Issue #5072 has been updated by Jeremy Evans.

File 0002-Fix-handling-of-respond_to_missing-after-r32621.patch added

I guess the observation does fail for respond_to?, but it should hold for the other methods (both the ones in here #5072 and the ones in #5079).  I've attached a patch here to fix the respond_to_missing? override case, but of course that would remove the protection for any class that overrides respond_to_missing?.  One way to workaround this is to relax the spec so that respond_to_missing is allowed to receive a string instead of a symbol as the first argument.
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Feature #5072: Avoid inadvertent symbol creation in reflection methods
http://redmine.ruby-lang.org/issues/5072

Author: Jeremy Evans
Status: Assigned
Priority: Normal
Assignee: Nobuyoshi Nakada
Category: core
Target version: 


I recently discovered a denial of service vulnerability in ActiveRecord's mass assignment methods related to the insecure use of ruby's reflection methods (e.g. respond_to?).  Because these methods take strings and automatically create symbols from them, they are not safe to call with a string coming from the user.  Because they create the symbol internally, they look safe, but if you pass user-created strings to these methods, you open yourself up to denial of service through memory exhaustion (see http://sequel.heroku.com/2011/07/16/dangerous-reflection/).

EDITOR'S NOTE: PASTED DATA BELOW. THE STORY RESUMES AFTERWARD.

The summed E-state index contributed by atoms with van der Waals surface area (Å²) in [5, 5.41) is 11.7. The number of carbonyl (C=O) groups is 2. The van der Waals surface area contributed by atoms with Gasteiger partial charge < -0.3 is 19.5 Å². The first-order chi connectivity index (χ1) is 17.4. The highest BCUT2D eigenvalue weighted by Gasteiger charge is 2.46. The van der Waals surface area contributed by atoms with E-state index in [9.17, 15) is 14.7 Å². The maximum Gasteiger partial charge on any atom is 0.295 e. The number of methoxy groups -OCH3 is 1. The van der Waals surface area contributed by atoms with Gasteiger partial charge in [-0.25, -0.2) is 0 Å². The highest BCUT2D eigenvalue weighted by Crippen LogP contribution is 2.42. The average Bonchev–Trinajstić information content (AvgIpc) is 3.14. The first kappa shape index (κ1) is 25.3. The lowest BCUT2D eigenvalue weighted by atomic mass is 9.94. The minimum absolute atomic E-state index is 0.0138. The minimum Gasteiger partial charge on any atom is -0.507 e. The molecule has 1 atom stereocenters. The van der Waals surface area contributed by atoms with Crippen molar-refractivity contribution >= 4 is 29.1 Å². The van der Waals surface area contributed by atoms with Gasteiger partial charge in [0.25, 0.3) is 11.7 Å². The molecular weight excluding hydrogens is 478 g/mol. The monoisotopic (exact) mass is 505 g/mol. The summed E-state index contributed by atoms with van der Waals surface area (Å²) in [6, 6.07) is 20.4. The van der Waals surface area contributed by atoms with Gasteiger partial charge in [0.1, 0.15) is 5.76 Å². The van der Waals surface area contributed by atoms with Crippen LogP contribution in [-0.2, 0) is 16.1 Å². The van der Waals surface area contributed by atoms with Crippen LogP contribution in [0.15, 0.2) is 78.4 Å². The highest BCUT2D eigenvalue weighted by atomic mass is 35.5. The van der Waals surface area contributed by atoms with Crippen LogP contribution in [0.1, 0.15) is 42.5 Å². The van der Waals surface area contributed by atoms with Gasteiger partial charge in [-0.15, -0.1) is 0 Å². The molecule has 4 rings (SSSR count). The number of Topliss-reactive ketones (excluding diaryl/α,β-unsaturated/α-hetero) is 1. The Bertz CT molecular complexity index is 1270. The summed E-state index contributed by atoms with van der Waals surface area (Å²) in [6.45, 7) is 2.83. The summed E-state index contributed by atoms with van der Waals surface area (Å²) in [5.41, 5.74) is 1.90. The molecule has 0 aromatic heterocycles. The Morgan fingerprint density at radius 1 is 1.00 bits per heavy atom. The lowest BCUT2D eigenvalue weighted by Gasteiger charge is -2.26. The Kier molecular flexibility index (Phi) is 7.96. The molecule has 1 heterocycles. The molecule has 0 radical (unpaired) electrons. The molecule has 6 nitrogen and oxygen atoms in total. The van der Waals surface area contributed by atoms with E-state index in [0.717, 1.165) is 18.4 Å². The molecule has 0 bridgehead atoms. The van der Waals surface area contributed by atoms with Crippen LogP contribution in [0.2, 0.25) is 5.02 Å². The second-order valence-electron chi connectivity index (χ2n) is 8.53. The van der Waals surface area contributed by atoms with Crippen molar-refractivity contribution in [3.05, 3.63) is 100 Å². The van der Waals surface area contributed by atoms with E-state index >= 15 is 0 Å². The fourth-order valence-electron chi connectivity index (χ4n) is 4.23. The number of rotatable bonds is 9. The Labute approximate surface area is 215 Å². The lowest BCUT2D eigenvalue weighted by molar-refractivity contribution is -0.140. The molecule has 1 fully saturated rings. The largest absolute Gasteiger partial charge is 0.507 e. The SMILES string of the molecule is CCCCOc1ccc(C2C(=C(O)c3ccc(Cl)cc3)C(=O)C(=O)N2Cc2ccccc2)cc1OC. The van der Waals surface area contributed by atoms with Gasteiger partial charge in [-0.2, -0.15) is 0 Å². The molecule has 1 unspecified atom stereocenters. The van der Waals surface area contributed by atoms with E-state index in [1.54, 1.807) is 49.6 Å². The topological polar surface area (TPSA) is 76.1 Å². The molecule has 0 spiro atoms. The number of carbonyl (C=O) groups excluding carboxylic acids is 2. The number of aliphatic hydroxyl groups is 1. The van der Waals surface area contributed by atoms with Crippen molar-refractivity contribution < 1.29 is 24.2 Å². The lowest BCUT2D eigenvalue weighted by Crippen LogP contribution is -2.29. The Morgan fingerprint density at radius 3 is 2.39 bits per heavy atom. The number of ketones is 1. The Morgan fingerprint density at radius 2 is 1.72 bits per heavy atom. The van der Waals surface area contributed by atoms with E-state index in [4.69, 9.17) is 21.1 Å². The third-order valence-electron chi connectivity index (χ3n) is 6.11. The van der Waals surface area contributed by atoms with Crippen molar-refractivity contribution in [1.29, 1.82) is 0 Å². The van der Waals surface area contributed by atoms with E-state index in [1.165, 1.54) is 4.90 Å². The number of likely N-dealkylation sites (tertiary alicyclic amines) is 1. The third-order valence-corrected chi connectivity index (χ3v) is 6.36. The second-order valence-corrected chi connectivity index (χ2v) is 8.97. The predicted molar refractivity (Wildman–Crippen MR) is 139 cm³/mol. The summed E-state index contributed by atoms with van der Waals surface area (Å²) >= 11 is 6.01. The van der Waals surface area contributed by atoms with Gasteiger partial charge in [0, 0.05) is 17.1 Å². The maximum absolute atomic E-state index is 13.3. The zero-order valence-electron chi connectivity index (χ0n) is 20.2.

This could be fixed using a fairly simple observation, which is that if you do:

  respond_to?("foo")

and "foo" is not already in the symbol table, no method named "foo" can exist.  So this code provides a patch that changes the reflection methods to return false immediately if given a string which doesn't already exist in the symbol table.  There should be no performance impact from this, since the symbol table lookup has to be done anyway.

I'm also adding an earlier patch I wrote that adds String#interned?, for checking if a string is already interned.  There was an internal method for this added in r10932, but it must have been removed while the prototype was left in intern.h.  String#interned? allows a user to check if a string is already in the symbol table, and can be used by user code to ensure that symbols are not created inadvertently.


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